The other bitterness of Easter chocolate

The cocoa tree is a plant native to the Americas that has adapted well to the lands of West Africa. It is a pure product of the globalization of cultivated plants that began with the first voyage of Christopher Columbus.

Because of this migration of seeds, of which the covetousness of Europeans was once the main engine, Africa became the first cultivator of the cocoa tree originating from South America and Indonesia became the first cultivator of the oil palm originating from Africa. Today, nearly 70% of all cocoa processed on the planet comes from Africa. Côte d’Ivoire, Ghana, Nigeria and Cameroon are the main bean exporting countries.

Côte d’Ivoire alone produces 44% of the world’s cocoa, of which just over half is destined for the European market. A third of Ivorian production and 75% of beans from Ghana, which ranks second in the world, are exported to America. But since the beginning of this very colonial agriculture, African planters have lived in great resentment at not receiving their fair share of the astronomical sums resulting from the processing of their harvest. This other bitterness is not indicated on the chocolate bars.

The predation of African cocoa, but also that from South America, is one of the most shameful and detestable examples of what people like to present to us as the globalization of economies.

In 2018, the Business and Human Rights Resource Center (CREDH) estimated that African farmers who work toiling to produce the beans pocket a meager 3% of income from cocoa processing, which represented an industry of 130 billion US dollars in 2020. But a certain solidarity between African producing countries, eager to claim their fair share of the cake, is increasingly felt in this scam system that we do not denounce enough.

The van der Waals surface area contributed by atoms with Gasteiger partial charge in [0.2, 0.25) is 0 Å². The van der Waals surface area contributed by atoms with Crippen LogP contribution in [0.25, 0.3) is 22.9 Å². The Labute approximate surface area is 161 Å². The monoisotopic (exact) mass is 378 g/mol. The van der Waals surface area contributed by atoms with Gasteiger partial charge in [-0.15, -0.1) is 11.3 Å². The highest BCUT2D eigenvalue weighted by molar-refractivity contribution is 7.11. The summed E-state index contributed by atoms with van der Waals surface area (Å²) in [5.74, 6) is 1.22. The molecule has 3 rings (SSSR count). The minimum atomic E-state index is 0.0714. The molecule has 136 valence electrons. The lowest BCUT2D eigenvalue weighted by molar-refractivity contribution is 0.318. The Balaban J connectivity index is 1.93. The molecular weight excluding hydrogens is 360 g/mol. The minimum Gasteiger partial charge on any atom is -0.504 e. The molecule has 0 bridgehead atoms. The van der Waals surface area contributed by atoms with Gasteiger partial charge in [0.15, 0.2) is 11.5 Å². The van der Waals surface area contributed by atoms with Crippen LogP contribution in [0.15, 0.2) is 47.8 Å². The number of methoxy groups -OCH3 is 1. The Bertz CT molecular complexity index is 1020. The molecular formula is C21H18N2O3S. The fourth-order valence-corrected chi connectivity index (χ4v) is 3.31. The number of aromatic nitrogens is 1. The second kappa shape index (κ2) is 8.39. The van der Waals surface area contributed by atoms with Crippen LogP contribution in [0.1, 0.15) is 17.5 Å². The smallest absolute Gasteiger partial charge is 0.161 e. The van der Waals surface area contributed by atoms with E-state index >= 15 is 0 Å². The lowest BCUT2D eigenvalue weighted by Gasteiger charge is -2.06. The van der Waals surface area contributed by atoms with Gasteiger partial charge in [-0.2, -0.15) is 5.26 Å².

Also, as a consumer, it is really worth encouraging small processors who sell fair trade chocolate. Your sweet reward will cost you a little more, but you will have symbolically made a gesture of solidarity.

The cocoa tree is also a formidable plant that nature has shaped to flourish in a system of solidarity cultivation that manufacturers of its bean products would benefit from copying. Young cocoa seedlings thrive under tall trees that serve as their protective mothers. In question, they need 30 to 50% less light than adults. A peculiarity which is explained by the fact that the species is naturally an undergrowth plant. So, even in adulthood, the presence of tall trees that slightly reduce the light is beneficial to cocoa growing.

In Sierra Leone, which is another African cocoa producer, the big sisters that overlook them are sometimes kola trees, these trees whose very caffeine-rich nuts were used in the first Coca-Cola recipes. Moreover, the word “cola” in the famous American drink comes from the language of the Temnes of Sierra Leone. This companionship of cocoa trees by cola trees has always moved me, because the two species would probably never have met if Europeans had not fallen for their sweet version of chocolate from the great pre-Columbian civilizations. It’s moving to see that the cocoa tree they brought to Africa found there a tree belonging to the same family as it, that of the sterculiaceae, to protect it from the sun and help it take root better.

It is a story that is much prettier than the very unfair trade in cocoa. A trade where those who kill themselves at work so that we can put chocolate in all our sauces do not have the means to make their children taste these delicious preparations. However, those who greedily take advantage of this manna would benefit from giving back their fair share to the farmers and better contributing to the development and stability of the producing countries, because all this scaffolding is very fragile. All it takes is for Ghana and Côte d’Ivoire, which produce 60% of the cocoa, to fall into a period of instability for a large part of this industry to collapse.

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